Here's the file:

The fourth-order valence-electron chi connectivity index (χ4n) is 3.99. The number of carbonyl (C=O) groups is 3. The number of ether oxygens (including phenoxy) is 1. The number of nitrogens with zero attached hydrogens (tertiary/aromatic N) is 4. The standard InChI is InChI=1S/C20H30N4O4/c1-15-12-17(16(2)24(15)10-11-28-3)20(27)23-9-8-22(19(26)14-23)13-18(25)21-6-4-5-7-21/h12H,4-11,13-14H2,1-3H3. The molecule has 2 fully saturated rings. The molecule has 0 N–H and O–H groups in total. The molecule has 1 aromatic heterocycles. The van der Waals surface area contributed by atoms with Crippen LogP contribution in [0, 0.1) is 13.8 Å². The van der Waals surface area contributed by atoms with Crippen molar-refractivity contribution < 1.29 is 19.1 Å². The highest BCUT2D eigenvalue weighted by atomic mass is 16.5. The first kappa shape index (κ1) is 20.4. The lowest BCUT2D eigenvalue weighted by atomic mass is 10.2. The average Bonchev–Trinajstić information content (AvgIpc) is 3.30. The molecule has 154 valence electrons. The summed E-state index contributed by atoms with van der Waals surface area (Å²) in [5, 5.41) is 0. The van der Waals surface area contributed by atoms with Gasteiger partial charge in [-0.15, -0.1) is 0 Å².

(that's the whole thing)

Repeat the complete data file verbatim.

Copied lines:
The fourth-order valence-electron chi connectivity index (χ4n) is 3.99. The number of carbonyl (C=O) groups is 3. The number of ether oxygens (including phenoxy) is 1. The number of nitrogens with zero attached hydrogens (tertiary/aromatic N) is 4. The standard InChI is InChI=1S/C20H30N4O4/c1-15-12-17(16(2)24(15)10-11-28-3)20(27)23-9-8-22(19(26)14-23)13-18(25)21-6-4-5-7-21/h12H,4-11,13-14H2,1-3H3. The molecule has 2 fully saturated rings. The molecule has 0 N–H and O–H groups in total. The molecule has 1 aromatic heterocycles. The van der Waals surface area contributed by atoms with Crippen LogP contribution in [0, 0.1) is 13.8 Å². The van der Waals surface area contributed by atoms with Crippen molar-refractivity contribution < 1.29 is 19.1 Å². The highest BCUT2D eigenvalue weighted by atomic mass is 16.5. The first kappa shape index (κ1) is 20.4. The lowest BCUT2D eigenvalue weighted by atomic mass is 10.2. The average Bonchev–Trinajstić information content (AvgIpc) is 3.30. The molecule has 154 valence electrons. The summed E-state index contributed by atoms with van der Waals surface area (Å²) in [5, 5.41) is 0. The van der Waals surface area contributed by atoms with Gasteiger partial charge in [-0.15, -0.1) is 0 Å².